Earlier this week, we had a blizzard. It was windy and snowy for about an hour and then it was pretty much done. I was in a few blizzards in Ohio when I lived there, and this one wasn’t much like those. I hear Utah doesn’t usually get blizzards, so perhaps it’s just out of practice.
Now we’re in the midst of a winter storm. It’s not windy, but it’s dumping a significant amount of snow. The kids, my husband, and I all went out to clear the first four inches or so from the driveway and the sidewalks today. Every year I’m reminded how much easier it is to shovel Utah snow than I remember it being in Ohio. It’s just so light here that the “heave” portion of the “scrape and heave” shoveling technique I use is much less painful than it was in Ohio. While I wouldn’t go so far as to say it’s pleasant to shovel Utah snow, it’s less unpleasant than shoveling Ohio snow. I hear it’s also good to ski on.
Aside from shoveling snow and pondering the differences between a Utah winter and an Ohio winter (Utah’s much sunnier, too), I’ve pretty much taken the day off. It seems like it’s been about a week since I worked on my novel, when in reality I wrote just yesterday. I find it hopeful that it feels strange not to be working on it. (Hopeful that I’ll keep working on it even without NaNoWriMo to urge me on.) I suspect, though, that it’s easier to get out of the habit of writing every day than it is to get into the habit of writing every day.
Now that we’re approaching the end of November, I’ve started thinking more about my focus for December: Fun. When I planned that as my focus, I left it abstract, figuring I’d figure out what I found fun sometime between August 1st and November 30th. So far the only thing on my list is the same thing that was on my list on August 1st. And that thing is “reading.” I really enjoy reading. And while I find other things fun, reading is about the only thing I find reliably fun every time I have a chance to do it. I especially like reading novels. It’s like immersing myself in a waking dream or an alternate reality. Writing a novel has been a similar experience for me this month. Why is escaping reality like that so appealing to me?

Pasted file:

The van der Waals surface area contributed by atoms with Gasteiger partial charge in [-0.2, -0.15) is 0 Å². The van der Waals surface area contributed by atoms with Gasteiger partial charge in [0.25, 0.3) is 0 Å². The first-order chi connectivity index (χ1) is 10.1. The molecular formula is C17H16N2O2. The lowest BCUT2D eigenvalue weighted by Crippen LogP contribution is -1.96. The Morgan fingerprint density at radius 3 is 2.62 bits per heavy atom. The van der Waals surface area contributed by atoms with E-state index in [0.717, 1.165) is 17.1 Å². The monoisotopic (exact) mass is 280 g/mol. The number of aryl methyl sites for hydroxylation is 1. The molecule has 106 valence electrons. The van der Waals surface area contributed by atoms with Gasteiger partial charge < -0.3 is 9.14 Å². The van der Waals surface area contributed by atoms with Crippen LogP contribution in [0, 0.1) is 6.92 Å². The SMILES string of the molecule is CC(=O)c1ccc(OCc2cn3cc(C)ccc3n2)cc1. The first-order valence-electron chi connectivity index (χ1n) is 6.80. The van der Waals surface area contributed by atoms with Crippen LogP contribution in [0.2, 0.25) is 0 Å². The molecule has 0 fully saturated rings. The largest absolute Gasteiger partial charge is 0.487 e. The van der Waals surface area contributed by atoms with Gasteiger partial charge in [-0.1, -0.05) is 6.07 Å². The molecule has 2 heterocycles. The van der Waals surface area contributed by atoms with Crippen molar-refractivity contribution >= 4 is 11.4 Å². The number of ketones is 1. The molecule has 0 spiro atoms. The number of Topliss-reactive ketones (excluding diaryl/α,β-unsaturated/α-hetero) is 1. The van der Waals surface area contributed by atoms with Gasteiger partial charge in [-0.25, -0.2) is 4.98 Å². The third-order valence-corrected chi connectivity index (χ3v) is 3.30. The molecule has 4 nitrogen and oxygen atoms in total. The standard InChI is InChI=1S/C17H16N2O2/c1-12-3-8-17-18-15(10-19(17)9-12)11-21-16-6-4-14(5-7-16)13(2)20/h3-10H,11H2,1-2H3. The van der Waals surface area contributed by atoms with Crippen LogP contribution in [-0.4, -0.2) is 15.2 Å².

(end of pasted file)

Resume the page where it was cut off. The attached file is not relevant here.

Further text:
Watching movies is also fun, but they don’t engage me like they used to. I enjoy crocheting, especially crocheting things for other people, and especially crocheting things which require no further assembly once the crocheting is done. And I like crocheting while watching movies; it doesn’t necessitate being engrossed in the film. Perhaps that’s an option for December.
I realize I’m looking for only those experiences that offer unmitigated fun and rejecting those experiences that aren’t 100% guaranteed to be fun. I wonder why it’s so hard for me to pinpoint what I find “fun”? Maybe my fun focus for December shouldn’t involve following a list of “fun” activities I’ve decided in advance, but rather trying to find the fun in the things I’m already doing, along with adding additional “fun” activities as they occur to me.
All good things to ponder while shoveling snow.